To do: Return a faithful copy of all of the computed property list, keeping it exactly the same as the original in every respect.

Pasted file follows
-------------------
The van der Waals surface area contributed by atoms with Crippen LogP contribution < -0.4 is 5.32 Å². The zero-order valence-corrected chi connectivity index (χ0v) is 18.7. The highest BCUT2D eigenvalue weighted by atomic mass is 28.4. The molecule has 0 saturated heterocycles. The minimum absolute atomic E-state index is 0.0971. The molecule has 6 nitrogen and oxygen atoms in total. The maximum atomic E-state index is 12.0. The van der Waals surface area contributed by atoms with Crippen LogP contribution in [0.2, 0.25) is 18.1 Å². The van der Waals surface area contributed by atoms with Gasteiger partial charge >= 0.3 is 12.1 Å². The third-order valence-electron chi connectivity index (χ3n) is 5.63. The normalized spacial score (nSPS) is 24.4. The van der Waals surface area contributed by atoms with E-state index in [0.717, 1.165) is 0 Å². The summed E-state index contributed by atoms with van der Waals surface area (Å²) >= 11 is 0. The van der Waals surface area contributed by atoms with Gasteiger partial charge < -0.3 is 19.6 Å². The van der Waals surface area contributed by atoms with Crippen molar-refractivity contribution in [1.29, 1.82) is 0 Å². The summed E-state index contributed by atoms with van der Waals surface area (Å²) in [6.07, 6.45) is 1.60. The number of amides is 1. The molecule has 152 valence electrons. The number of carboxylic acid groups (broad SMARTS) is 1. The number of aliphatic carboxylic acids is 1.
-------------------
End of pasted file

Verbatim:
The van der Waals surface area contributed by atoms with Crippen LogP contribution < -0.4 is 5.32 Å². The zero-order valence-corrected chi connectivity index (χ0v) is 18.7. The highest BCUT2D eigenvalue weighted by atomic mass is 28.4. The molecule has 0 saturated heterocycles. The minimum absolute atomic E-state index is 0.0971. The molecule has 6 nitrogen and oxygen atoms in total. The maximum atomic E-state index is 12.0. The van der Waals surface area contributed by atoms with Crippen LogP contribution in [0.2, 0.25) is 18.1 Å². The van der Waals surface area contributed by atoms with Gasteiger partial charge >= 0.3 is 12.1 Å². The third-order valence-electron chi connectivity index (χ3n) is 5.63. The normalized spacial score (nSPS) is 24.4. The van der Waals surface area contributed by atoms with E-state index in [0.717, 1.165) is 0 Å². The summed E-state index contributed by atoms with van der Waals surface area (Å²) >= 11 is 0. The van der Waals surface area contributed by atoms with Gasteiger partial charge < -0.3 is 19.6 Å². The van der Waals surface area contributed by atoms with Crippen molar-refractivity contribution in [1.29, 1.82) is 0 Å². The summed E-state index contributed by atoms with van der Waals surface area (Å²) in [6.07, 6.45) is 1.60. The number of amides is 1. The molecule has 152 valence electrons. The number of carboxylic acid groups (broad SMARTS) is 1. The number of aliphatic carboxylic acids is 1.